I recently posted in PTG Pianotech about why we absolutely cannot do multiple attacks within a relatively short time period and get a good accurate reading on frequency. The FFT processing of the ETD must measure 'one attack' within less than the FFT window time, 'delta T', or T2-T1. The ETD must 'hear' a period of silence briefly between attacks in order to start another FFT window analysis. If it does not, you have a mess and it violates the whole principle.
The 'Freeze Function (found in Pianoscope) is a concept I originated and Frank put it in the app. It is deterministic measure over a predetermined window of time to process an FFT off the attack and measure the frequencies of the harmonic series (partials) in a repeatable and reliable manner without a continuously running estimate (i.e., the 'red line indicator') as seen from having the ETD's needle. Without it, we see the line moving and not being able to 'remember' what the needle says at what time it says it. Why did I have this function put into the ETD? Because....
There is no such thing as an instantaneous measure of frequency. Think for a moment that time and frequency are inverses. Over zero time, the inverse of zero is infinity, so that would imply an infinitely high frequency, or put in another way, think about this. Delta-time is the interval from T1 to T2. The smaller the delta, T2-T1, the larger the inverse, F2-F1. So goes the idea that we can accurately measure frequency both accurately and in a short time interval. They trade off as inverses.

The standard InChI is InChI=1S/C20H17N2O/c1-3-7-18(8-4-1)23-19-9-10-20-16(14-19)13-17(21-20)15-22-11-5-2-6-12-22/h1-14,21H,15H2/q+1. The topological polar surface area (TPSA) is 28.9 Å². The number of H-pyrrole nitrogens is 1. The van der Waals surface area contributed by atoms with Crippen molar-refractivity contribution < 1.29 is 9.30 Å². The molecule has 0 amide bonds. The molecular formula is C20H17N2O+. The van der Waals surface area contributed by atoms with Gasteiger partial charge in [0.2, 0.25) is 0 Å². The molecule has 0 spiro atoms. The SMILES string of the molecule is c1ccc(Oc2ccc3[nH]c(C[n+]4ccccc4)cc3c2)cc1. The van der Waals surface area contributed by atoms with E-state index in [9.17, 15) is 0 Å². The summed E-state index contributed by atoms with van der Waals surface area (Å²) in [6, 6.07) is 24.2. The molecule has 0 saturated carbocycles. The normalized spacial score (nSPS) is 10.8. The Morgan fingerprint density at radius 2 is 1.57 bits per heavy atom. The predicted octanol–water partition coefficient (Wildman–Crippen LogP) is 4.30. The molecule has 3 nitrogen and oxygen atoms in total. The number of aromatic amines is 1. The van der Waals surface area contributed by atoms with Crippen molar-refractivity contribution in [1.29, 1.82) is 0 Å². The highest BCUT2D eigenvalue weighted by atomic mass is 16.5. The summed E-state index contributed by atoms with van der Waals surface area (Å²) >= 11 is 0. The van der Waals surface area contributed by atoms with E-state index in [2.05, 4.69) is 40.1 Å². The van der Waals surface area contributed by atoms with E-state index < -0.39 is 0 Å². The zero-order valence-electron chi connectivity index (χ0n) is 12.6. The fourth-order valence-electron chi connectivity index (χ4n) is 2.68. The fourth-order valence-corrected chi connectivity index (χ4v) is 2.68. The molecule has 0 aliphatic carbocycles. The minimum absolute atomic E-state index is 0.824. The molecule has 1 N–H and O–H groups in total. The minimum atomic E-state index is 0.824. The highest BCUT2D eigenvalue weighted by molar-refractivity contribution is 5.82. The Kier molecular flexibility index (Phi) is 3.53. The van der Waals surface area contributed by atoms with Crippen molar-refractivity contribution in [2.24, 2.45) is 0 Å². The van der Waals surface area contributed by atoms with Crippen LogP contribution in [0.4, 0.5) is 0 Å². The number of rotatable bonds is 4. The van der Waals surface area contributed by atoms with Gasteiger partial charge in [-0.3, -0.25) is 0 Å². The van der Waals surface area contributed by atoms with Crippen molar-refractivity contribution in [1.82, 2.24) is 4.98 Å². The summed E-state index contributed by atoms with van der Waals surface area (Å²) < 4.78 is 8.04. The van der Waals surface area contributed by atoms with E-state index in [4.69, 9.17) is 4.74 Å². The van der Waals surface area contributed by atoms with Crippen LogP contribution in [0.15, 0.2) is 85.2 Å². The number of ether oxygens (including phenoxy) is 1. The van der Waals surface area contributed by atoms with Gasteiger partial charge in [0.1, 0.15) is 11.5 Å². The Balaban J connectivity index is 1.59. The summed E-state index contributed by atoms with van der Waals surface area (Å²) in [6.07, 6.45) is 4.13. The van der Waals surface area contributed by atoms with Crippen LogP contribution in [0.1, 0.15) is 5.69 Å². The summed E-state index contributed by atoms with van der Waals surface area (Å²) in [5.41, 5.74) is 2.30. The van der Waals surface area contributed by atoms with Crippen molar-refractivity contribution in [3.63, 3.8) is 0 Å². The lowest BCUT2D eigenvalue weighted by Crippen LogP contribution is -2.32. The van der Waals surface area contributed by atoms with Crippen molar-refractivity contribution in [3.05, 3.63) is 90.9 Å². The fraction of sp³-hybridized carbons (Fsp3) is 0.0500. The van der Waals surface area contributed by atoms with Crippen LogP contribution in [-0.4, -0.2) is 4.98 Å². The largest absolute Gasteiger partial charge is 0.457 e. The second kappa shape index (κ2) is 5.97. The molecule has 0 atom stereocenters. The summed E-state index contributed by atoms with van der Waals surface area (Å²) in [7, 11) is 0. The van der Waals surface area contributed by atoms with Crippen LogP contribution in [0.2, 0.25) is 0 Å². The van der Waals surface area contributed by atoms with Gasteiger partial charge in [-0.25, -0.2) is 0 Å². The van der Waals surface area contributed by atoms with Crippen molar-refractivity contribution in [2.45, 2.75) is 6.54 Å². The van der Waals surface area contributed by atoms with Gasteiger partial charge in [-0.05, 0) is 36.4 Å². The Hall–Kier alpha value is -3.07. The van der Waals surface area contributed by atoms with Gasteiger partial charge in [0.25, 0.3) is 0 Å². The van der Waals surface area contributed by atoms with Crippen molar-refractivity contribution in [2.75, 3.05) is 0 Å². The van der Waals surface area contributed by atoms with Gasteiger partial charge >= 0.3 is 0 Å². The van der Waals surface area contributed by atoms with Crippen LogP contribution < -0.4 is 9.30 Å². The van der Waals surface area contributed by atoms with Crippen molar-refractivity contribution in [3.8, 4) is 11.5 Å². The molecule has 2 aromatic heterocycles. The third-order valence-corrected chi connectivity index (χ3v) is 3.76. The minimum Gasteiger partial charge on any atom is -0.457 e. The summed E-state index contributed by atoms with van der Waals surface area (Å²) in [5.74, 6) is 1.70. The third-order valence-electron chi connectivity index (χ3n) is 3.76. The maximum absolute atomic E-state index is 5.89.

So, let's put this to a piano tuner's example. Let's say we want to watch our ETD needle and assuming we can 'catch and remember with our eye' in a few hundred milliseconds (we can't humanly do this even though we think we can!), we then process that few hundred milliseconds with an FFT (Fast Fourier Transform) in the ETD, and then see what the 'average frequency' of all the harmonics are during that time interval. The piano waveform is far from steady state during that interval.
First of all, the piano not only decays in amplitude exponentially from the attack, it also drifts in frequency at the same time. That frequency drift is usually to the flat side. Why does it drift in frequency? Because of the nonlinearity of the string and nonlinear hammer density. The attack is also typically sharper in frequency on the attack depending on the forcefulness of the hammer hitting the string, again due to the nonlinearities involved. A soft attack results in very little deviation in frequency because the motion of the string and hammer force-attack are more in the linear ranges.
I will be writing more about these important issues.
I created a YouTube video demo of how to tune with re-attack.
Professional Signal Processing Engineer, Inventor
Professional Musician / Pianist